The Deloitte report points out that there is an increasing realisation of the significant benefits to be earned from hosting major international sports events. Many cities and countries now actively pursue hosting major events as a strategic priority and ensure that they leverage the event to the maximum.

"Major events can drive significant numbers of visitors to a country leading to increased business activity and potential inward investment. Rugby World Cup attracts travelling supporters in huge numbers bringing colour and vibrancy to the event in addition to significant additional expenditure. The attributed Gross Value Added figure of up to £1 billion is very significant," said Dan Jones, Partner in the Deloitte Sports Business Group.

"Innovative methods of promoting Rugby World Cup make the tournament available to those beyond the ticket holders. Live sites and festivals have successfully been introduced to enhance the visitor experience and deliver increased economic benefits in all regions of the Host Nation.

"With limited stadium developments required to host a Rugby World Cup, there is greater certainty over costs. This results in reduced financial risk for the event and is likely to increase the return on investment for the Host Nation.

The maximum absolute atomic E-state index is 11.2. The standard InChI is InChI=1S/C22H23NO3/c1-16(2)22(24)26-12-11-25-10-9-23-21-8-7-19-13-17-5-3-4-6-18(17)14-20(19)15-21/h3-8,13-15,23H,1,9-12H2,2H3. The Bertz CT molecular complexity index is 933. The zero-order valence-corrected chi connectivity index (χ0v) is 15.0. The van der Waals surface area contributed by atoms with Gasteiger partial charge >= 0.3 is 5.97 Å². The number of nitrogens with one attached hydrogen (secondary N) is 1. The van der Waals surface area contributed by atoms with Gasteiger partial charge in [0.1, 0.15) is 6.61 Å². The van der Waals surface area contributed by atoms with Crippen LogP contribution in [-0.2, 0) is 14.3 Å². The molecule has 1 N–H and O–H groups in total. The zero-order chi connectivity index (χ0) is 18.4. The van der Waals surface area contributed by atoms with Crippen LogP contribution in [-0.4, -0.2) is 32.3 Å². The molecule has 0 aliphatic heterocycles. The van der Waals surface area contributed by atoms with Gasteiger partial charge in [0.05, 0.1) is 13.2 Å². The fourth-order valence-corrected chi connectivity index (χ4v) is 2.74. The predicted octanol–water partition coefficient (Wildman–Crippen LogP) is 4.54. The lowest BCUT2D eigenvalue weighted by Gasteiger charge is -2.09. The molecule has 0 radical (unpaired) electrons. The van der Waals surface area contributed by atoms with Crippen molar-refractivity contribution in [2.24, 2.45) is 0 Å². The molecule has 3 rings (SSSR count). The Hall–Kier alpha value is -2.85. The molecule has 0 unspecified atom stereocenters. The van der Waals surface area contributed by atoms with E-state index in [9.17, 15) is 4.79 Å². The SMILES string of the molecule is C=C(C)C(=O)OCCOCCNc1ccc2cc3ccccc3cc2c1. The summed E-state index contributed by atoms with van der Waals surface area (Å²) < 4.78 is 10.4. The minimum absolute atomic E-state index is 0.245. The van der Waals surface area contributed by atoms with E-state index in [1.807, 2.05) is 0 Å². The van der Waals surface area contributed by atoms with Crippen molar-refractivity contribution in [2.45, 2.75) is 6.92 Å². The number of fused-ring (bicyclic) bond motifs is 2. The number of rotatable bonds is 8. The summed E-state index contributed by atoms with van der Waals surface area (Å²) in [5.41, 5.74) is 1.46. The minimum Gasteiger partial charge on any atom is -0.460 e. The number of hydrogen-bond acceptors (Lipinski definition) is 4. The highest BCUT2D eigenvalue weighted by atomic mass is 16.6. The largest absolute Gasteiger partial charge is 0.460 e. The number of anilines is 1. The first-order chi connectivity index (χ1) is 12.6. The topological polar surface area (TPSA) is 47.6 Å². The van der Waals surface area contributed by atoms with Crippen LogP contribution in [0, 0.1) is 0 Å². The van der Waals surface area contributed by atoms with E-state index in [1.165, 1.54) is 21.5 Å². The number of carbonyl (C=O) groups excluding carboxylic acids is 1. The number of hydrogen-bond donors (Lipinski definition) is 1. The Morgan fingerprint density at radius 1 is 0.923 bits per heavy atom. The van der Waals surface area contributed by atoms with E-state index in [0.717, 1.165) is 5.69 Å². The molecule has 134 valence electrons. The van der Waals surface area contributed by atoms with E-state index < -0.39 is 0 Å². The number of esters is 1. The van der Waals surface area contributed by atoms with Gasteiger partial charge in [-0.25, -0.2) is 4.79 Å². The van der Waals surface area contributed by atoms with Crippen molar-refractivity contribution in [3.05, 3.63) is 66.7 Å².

"The recent decision to award two consecutive tournaments to Host Nations concurrently gives the Host Nation and other stakeholders further certainty, which in turn allows them additional preparation time to maximise the economic impact of the tournament.

"The fact that in August 10 nations had expressed an interest in hosting RWC 2015 and RWC 2019 demonstrates the global prestige associated with this event and confirms our findings about the potential impact of Rugby World Cup," added Mr Jones.

Key findings of Rugby World Cup impact and benefits are:

· £610 million - £2.1billion total economic impact to a Host Nation, including indirect impact ripple effects.

· £260 million - £1 billion in Total Gross Value Added (the accepted measure of additional economic impact) to the Host Nation

· £200 - £810 million in direct expenditure into the Host Nation Economy by RWC visitors

· £100 million potential additional sales tax income to a Host Nation Government

· 44-day event leads to high visitor numbers and impact

· Limited stadium investment is required compared to other global sports events

· Impact spread across whole of Host Nation due to spread of matches

Rugby World Cup 2007 delivered:

· Over 4 billion global cumulative TV audience in 238 countries

· 2.3 million paying spectators

· 97% average stadium capacity in France

· 350,000 international visitors

· 28% increase in registered Rugby players following tournament

The IRB will announce the hosts of the 2015 and 2019 World Cups in July next year. It is the first time two host nations will have been appointed at the same time. The idea is that doing so will boost the chances of the World Cup being awarded to a developing rugby nation.